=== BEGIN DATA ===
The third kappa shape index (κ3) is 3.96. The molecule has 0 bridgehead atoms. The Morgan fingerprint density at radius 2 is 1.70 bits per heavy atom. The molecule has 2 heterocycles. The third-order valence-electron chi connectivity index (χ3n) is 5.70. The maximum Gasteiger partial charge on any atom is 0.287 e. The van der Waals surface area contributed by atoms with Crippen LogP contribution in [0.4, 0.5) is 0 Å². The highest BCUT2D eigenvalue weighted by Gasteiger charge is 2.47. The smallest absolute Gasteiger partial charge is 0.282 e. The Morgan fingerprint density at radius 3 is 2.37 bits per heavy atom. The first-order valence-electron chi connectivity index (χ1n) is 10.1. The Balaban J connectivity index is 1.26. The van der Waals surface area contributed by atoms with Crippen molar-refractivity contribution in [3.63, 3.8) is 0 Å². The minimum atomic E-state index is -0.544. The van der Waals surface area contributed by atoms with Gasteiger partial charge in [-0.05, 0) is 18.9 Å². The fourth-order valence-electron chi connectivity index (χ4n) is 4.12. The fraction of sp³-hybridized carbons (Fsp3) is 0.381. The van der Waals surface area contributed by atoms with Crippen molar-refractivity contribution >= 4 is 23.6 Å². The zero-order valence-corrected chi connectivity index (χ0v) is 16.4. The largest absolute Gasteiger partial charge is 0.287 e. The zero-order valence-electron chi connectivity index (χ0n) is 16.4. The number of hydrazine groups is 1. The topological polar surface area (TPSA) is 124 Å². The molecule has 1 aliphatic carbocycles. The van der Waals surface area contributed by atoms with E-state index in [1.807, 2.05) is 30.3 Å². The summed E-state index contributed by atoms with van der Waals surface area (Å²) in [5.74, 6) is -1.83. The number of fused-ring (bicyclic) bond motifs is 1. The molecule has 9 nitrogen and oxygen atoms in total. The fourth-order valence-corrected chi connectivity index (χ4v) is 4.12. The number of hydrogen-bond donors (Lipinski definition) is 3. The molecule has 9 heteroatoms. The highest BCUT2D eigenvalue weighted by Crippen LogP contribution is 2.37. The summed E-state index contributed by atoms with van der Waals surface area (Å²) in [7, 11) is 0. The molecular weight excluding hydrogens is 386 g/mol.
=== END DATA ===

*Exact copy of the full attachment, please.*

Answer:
The third kappa shape index (κ3) is 3.96. The molecule has 0 bridgehead atoms. The Morgan fingerprint density at radius 2 is 1.70 bits per heavy atom. The molecule has 2 heterocycles. The third-order valence-electron chi connectivity index (χ3n) is 5.70. The maximum Gasteiger partial charge on any atom is 0.287 e. The van der Waals surface area contributed by atoms with Crippen LogP contribution in [0.4, 0.5) is 0 Å². The highest BCUT2D eigenvalue weighted by Gasteiger charge is 2.47. The smallest absolute Gasteiger partial charge is 0.282 e. The Morgan fingerprint density at radius 3 is 2.37 bits per heavy atom. The first-order valence-electron chi connectivity index (χ1n) is 10.1. The Balaban J connectivity index is 1.26. The van der Waals surface area contributed by atoms with Crippen molar-refractivity contribution in [3.63, 3.8) is 0 Å². The minimum atomic E-state index is -0.544. The van der Waals surface area contributed by atoms with Gasteiger partial charge in [-0.05, 0) is 18.9 Å². The fourth-order valence-electron chi connectivity index (χ4n) is 4.12. The fraction of sp³-hybridized carbons (Fsp3) is 0.381. The van der Waals surface area contributed by atoms with Crippen molar-refractivity contribution >= 4 is 23.6 Å². The zero-order valence-corrected chi connectivity index (χ0v) is 16.4. The largest absolute Gasteiger partial charge is 0.287 e. The zero-order valence-electron chi connectivity index (χ0n) is 16.4. The number of hydrazine groups is 1. The topological polar surface area (TPSA) is 124 Å². The molecule has 1 aliphatic carbocycles. The van der Waals surface area contributed by atoms with E-state index in [1.807, 2.05) is 30.3 Å². The summed E-state index contributed by atoms with van der Waals surface area (Å²) in [5.74, 6) is -1.83. The number of fused-ring (bicyclic) bond motifs is 1. The molecule has 9 nitrogen and oxygen atoms in total. The fourth-order valence-corrected chi connectivity index (χ4v) is 4.12. The number of hydrogen-bond donors (Lipinski definition) is 3. The molecule has 9 heteroatoms. The highest BCUT2D eigenvalue weighted by Crippen LogP contribution is 2.37. The summed E-state index contributed by atoms with van der Waals surface area (Å²) in [7, 11) is 0. The molecular weight excluding hydrogens is 386 g/mol.